LAKE BUENA VISTA, Fla. – Tyler Pastornicky’s fall from grace in the Braves organization was completed when the infielder was given his unconditional release.
In a three-year span, Pastornicky went from being the Braves’ 2012 opening-day shortstop at age 22, to being dropped from the 40-man roster and designated for assignment in January, outrighted and assigned to minor league camp soon after, and altogether dismissed.
Pastornicky was notified of his release Wednesday and a Braves official confirmed the move Thursday.
“Getting designated over the winter and not invited to big league camp, you could kind of see I was not in their plans anymore,” Pastornicky said. “It’s a business. It’s part of the game. That’s how it goes.”
The Braves didn’t give an explanation, but clearly the organization didn’t believe Pastornicky, 25, was likely to help them now or down the line. He had just 80 plate appearances in the majors during the past two seasons and was limited for much of the 2014 season by soreness in his surgically repaired left knee.
The knee injury, a torn anterior cruciate ligament, occurred at a most inopportune time, when he was set to get regular playing time filling in for Dan Uggla in August 2013 while Uggla recovered from LASIK surgery. Pastornicky required season-ending surgery for the injury after colliding with right fielder Jason Heyward pursuing a pop fly.
Phil Gosselin was called up from Triple-A Gwinnett at that point, and it was Gosselin the Braves turned to again last season when Uggla was released after the All-Star break. Gosselin spent the rest of the season with the Braves and is expected to have a spot on the opening-day roster as a utility infielder.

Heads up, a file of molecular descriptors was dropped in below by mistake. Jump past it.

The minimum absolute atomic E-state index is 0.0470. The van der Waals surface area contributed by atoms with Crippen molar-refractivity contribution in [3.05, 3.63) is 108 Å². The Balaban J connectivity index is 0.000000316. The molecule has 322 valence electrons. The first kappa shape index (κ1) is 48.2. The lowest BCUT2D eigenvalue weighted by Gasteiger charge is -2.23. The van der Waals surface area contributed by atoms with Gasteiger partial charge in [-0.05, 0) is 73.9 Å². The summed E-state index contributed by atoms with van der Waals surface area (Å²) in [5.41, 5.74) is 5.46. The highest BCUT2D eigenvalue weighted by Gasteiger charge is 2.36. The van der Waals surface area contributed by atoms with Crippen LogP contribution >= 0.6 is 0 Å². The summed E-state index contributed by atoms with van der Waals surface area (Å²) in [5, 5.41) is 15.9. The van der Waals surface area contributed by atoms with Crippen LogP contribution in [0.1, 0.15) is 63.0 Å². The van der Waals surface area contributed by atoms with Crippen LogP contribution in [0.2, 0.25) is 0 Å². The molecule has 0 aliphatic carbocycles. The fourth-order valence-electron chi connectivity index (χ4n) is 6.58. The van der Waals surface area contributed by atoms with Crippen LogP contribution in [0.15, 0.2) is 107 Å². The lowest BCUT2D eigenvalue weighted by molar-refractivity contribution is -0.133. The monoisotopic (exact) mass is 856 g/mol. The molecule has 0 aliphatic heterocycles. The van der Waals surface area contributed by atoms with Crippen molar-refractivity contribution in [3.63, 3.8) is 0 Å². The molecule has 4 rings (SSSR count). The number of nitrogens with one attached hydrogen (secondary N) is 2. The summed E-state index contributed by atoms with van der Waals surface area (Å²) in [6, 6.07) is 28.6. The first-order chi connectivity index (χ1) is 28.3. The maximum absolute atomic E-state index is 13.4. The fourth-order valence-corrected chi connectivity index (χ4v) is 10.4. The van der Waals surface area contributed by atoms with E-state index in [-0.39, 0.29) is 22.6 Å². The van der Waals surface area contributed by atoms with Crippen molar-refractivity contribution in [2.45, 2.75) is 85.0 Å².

“The knee injury was hart,” Pastornicky said. “But it’s just part of the journey. Everybody’s got their adversities. Just have to stay positive, keep trucking and find a position somewhere else. (Getting released now) still gives me some time to try to latch on with another team, get to camp and try to make an impression.”
Pastornicky hit .290 with one homer and a .676 OPS in 47 games at Triple-A Gwinnett last season, and went 8-for-40 in 28 games with the big-league Braves including 10 starts at second base. He was dropped from the 40-man roster in January to open a spot when the Braves made official the signings catcher A.J. Pierzynski and relievers Jason Grilli and Josh Outman.
Pastornicky opened the 2012 season as the Braves’ starting shortstop after winning a spring-training battle with defensive wunderkind Andrelton Simmons, who had not played above Single-A at that point. Simmons outplayed him for the first half of that spring training, before Simmons slumped after getting hurt and trying to play through it without telling anyone.
When Pastornicky struggled both offensively and defensively to start the 2012 season, batting .248 with a .281 OBP and .324 slugging percentage in 45 games before the Braves decided they’d seen enough. Pastornicky was optioned to Gwinnett and Simmons was brought up from Double A.
Pastornicky has a .243 career average, .295 on-base percentage and .314 slugging percentage in 268 plate appearances during parts of three major league seasons, with 11 extra-base hits (two homers) and two stolen bases in 124 games.
Simmons is now a two-time Gold Glove winner entering the second year of a seven-year, $58 million contract extension he signed in February 2014, when he was still a year away from arbitration eligibility.
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